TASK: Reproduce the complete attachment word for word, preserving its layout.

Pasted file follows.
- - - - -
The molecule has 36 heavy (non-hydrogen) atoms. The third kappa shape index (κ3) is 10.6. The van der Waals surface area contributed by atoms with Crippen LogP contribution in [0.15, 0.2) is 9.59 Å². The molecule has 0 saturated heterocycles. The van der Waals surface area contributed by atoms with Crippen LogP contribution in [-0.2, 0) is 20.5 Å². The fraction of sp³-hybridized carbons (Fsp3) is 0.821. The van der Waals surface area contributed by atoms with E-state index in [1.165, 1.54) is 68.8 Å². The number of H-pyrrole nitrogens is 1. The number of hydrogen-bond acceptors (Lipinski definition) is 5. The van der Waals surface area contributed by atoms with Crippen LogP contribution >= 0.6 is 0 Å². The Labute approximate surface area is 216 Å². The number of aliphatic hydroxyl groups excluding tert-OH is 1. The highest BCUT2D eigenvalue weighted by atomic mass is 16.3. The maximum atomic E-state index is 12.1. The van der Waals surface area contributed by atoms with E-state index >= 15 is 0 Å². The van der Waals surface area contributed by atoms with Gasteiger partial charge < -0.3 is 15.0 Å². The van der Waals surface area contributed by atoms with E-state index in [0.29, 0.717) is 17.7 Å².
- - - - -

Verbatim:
The molecule has 36 heavy (non-hydrogen) atoms. The third kappa shape index (κ3) is 10.6. The van der Waals surface area contributed by atoms with Crippen LogP contribution in [0.15, 0.2) is 9.59 Å². The molecule has 0 saturated heterocycles. The van der Waals surface area contributed by atoms with Crippen LogP contribution in [-0.2, 0) is 20.5 Å². The fraction of sp³-hybridized carbons (Fsp3) is 0.821. The van der Waals surface area contributed by atoms with E-state index in [1.165, 1.54) is 68.8 Å². The number of H-pyrrole nitrogens is 1. The number of hydrogen-bond acceptors (Lipinski definition) is 5. The van der Waals surface area contributed by atoms with Crippen LogP contribution >= 0.6 is 0 Å². The Labute approximate surface area is 216 Å². The number of aliphatic hydroxyl groups excluding tert-OH is 1. The highest BCUT2D eigenvalue weighted by atomic mass is 16.3. The maximum atomic E-state index is 12.1. The van der Waals surface area contributed by atoms with E-state index >= 15 is 0 Å². The van der Waals surface area contributed by atoms with Gasteiger partial charge < -0.3 is 15.0 Å². The van der Waals surface area contributed by atoms with E-state index in [0.29, 0.717) is 17.7 Å².